Let's be clear: WikiLeaks is not a news organization; it is a criminal enterprise. Its reason for existence is to obtain classified national security information and disseminate it as widely as possible -- including to the United States' enemies. These actions are likely a violation of the Espionage Act, and they arguably constitute material support for terrorism. The Web site must be shut down and prevented from releasing more documents -- and its leadership brought to justice. WikiLeaks' founder, Julian Assange, proudly claims to have exposed more classified information than all the rest of the world press combined. He recently told the New Yorker he understands that innocent people may be hurt by his disclosures ("collateral damage" he called them) and that WikiLeaks might get "blood on our hands."

So in the end I guess that Thiessen is just continuing his call for the President to do something about putting Assange in decidedly substandard federal housing for a long time.  Perhaps now that WikiLeaks has gone after Obama and the Democrats personally and is obtaining help from our good friends the Russians, that might get moved up the priority list.

It's a kick square in the crotch to have to agree with Thiessen on anything but yes, Obama should have scooped up Assange some time ago.

The Case For His Successor

Last night several big names in the Democratic Party (and for some unfathomable reason, Michael Bloomberg) laid out their respective cases for Hillary Clinton's election at the Democratic National Convention in Philly, including arguably Clinton's most powerful proponent, the current POTUS himself.

President Barack Obama painted an optimistic picture of America's future and offered full-throated support for Hillary Clinton's bid to defeat Republican Donald Trump in a speech that electrified the Democratic National Convention.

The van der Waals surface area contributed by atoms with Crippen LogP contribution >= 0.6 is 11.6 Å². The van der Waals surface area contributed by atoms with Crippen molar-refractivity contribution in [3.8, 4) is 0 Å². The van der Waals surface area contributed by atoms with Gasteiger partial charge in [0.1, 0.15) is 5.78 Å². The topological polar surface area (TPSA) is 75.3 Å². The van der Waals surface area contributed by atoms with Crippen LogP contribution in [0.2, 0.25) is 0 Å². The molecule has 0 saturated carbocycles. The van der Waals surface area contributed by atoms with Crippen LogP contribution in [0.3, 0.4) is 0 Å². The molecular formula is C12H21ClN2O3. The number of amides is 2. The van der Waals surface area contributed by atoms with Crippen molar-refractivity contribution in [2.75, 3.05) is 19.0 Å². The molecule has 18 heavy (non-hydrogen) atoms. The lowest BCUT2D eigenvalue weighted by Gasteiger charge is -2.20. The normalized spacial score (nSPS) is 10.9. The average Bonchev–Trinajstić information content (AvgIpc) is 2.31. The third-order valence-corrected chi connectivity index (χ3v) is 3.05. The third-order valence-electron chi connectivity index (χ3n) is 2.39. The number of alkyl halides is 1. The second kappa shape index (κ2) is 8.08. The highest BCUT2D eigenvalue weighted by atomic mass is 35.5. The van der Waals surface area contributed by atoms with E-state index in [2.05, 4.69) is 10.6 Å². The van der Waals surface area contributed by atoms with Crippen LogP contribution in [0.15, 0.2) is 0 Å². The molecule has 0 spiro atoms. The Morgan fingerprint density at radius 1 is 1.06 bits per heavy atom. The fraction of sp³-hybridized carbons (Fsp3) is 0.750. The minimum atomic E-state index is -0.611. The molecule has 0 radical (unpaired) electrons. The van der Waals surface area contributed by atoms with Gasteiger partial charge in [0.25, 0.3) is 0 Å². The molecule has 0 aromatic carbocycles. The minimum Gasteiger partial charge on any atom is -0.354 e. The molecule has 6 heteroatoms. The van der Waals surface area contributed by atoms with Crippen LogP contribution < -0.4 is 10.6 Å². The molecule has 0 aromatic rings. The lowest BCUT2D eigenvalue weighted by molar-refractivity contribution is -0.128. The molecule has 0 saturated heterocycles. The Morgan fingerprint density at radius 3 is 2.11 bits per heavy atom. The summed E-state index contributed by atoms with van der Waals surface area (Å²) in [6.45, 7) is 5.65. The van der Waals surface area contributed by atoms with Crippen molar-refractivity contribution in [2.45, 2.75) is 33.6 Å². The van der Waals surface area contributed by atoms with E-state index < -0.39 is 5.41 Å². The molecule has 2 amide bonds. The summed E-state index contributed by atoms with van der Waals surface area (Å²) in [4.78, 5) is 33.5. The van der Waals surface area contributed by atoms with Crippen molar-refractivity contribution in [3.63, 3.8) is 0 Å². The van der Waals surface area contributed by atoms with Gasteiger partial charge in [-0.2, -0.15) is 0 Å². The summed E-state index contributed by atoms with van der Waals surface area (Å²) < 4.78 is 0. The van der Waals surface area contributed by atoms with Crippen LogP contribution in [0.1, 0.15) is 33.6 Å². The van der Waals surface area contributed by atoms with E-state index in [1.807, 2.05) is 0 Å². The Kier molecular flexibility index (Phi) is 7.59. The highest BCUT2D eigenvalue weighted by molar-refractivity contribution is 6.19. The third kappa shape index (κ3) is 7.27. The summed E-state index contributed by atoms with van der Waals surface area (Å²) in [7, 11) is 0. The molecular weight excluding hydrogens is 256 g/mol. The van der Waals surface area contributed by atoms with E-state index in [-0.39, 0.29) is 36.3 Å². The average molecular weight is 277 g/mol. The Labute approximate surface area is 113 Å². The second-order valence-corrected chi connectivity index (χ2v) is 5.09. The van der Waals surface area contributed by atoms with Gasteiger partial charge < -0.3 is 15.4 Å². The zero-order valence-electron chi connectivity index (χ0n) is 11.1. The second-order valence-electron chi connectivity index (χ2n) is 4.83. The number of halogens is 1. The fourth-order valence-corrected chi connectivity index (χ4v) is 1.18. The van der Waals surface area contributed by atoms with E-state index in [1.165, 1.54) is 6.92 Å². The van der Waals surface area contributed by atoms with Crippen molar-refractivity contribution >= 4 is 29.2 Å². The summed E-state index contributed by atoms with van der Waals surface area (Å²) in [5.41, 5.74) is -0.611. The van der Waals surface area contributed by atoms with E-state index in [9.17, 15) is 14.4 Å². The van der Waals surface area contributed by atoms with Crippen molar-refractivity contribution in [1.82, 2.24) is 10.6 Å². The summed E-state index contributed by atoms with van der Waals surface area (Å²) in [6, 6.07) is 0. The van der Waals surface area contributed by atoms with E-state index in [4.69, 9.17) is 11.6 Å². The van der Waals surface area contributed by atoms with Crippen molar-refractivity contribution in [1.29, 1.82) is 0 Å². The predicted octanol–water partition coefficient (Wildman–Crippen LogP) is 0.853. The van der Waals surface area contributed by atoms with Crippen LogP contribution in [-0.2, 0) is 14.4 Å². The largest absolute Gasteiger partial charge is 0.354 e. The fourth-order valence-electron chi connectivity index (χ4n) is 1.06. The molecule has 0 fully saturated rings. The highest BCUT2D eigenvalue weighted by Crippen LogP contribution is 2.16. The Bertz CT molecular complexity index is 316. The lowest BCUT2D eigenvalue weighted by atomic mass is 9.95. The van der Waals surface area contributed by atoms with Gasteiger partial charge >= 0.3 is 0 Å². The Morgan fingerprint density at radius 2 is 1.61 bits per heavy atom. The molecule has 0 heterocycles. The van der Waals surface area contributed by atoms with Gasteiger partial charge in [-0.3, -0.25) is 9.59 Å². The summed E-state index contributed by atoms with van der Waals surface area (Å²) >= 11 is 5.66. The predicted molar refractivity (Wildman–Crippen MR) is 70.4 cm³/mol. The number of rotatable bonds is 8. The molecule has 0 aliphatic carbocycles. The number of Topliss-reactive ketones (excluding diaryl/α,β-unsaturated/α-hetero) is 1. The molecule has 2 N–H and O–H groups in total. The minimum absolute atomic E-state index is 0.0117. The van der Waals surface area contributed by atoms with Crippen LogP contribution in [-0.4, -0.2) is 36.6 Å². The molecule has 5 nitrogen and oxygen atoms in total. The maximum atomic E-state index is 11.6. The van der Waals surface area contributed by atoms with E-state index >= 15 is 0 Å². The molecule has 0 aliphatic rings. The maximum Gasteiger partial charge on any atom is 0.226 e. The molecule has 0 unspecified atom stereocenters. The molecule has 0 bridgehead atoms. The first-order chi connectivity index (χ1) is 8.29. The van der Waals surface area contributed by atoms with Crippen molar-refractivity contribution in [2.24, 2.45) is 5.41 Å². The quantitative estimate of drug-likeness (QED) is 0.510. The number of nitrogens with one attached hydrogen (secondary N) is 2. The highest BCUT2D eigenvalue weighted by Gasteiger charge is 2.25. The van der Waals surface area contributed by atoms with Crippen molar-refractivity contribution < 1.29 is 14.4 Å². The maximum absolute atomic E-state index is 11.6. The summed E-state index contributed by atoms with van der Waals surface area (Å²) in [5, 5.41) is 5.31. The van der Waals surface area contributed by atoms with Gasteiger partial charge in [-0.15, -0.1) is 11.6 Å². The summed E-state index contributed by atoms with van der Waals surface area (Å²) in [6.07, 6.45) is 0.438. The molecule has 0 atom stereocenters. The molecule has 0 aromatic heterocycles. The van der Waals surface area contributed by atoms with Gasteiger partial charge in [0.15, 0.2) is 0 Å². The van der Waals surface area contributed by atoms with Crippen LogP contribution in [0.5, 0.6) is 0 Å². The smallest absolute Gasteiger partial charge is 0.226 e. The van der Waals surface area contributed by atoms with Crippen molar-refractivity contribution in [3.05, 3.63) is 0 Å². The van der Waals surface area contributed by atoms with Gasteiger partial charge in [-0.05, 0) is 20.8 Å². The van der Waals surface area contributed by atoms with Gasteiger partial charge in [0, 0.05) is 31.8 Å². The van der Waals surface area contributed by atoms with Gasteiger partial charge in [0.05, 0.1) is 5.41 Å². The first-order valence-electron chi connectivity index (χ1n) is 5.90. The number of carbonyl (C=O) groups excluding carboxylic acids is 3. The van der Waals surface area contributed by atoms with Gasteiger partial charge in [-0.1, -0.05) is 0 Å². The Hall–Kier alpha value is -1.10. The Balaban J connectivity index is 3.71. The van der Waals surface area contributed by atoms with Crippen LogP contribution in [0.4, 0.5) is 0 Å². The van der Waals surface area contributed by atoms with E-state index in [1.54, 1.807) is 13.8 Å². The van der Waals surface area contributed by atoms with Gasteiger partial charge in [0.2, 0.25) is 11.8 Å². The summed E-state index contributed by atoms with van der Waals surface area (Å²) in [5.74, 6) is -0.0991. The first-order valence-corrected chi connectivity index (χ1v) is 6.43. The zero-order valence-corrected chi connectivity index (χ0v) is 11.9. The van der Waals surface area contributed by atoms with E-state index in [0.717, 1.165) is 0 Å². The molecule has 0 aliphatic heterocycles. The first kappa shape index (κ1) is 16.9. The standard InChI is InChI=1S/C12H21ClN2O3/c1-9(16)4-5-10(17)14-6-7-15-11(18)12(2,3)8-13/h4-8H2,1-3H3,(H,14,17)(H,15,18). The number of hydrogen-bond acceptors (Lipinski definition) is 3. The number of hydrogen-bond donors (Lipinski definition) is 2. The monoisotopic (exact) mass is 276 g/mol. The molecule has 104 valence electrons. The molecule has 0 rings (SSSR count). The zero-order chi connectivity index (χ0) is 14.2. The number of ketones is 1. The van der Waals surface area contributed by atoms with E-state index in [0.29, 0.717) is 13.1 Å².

He urged Democrats to enable Clinton to finish the job he started with his election nearly eight years ago in a rousing speech that capped a night when party luminaries took to the stage to contrast the party's new standard-bearer with Trump, whom they portrayed as a threat to U.S. values.

"There has never been a man or woman, not me, not Bill - nobody more qualified than Hillary Clinton to serve as president of the United States," Obama said to cheers at the Philadelphia convention on Wednesday night.

Hillary Clinton, the wife of former President Bill Clinton, will accept the party's White House nomination in a speech to end the convention on Thursday night. The election is on Nov. 8.

Her address will be closely watched to see if she can make a convincing argument for bringing about change while still representing the legacy of Obama, who is ending his second term with high approval ratings.

"Tonight, I ask you to do for Hillary Clinton what you did for me. I ask you to carry her the same way you carried me," Obama said. When he finished, she joined him on stage where they hugged, clasped hands and waved to the crowd.

I saw this speech and as far as Obama speeches go it was pretty decent, not among his top ten by any means, but a good one nonetheless.  But he did what he set out to do, which was to endorse Clinton as someone who can and should follow him, and to go after Donald Trump, hard.

In fact that was the theme of the night. VP Joe Biden, Clinton running mate Sen. Tim Kaine, and retiring Senate minority leader Harry Reid all ripped Donald Trump to bits. Even Bloomberg got in on the festivities, declaring that as a New Yorker, he knew a con when he saw one.

All in all it was a good night for the Dems.  We'll see what Clinton herself has to say tonight.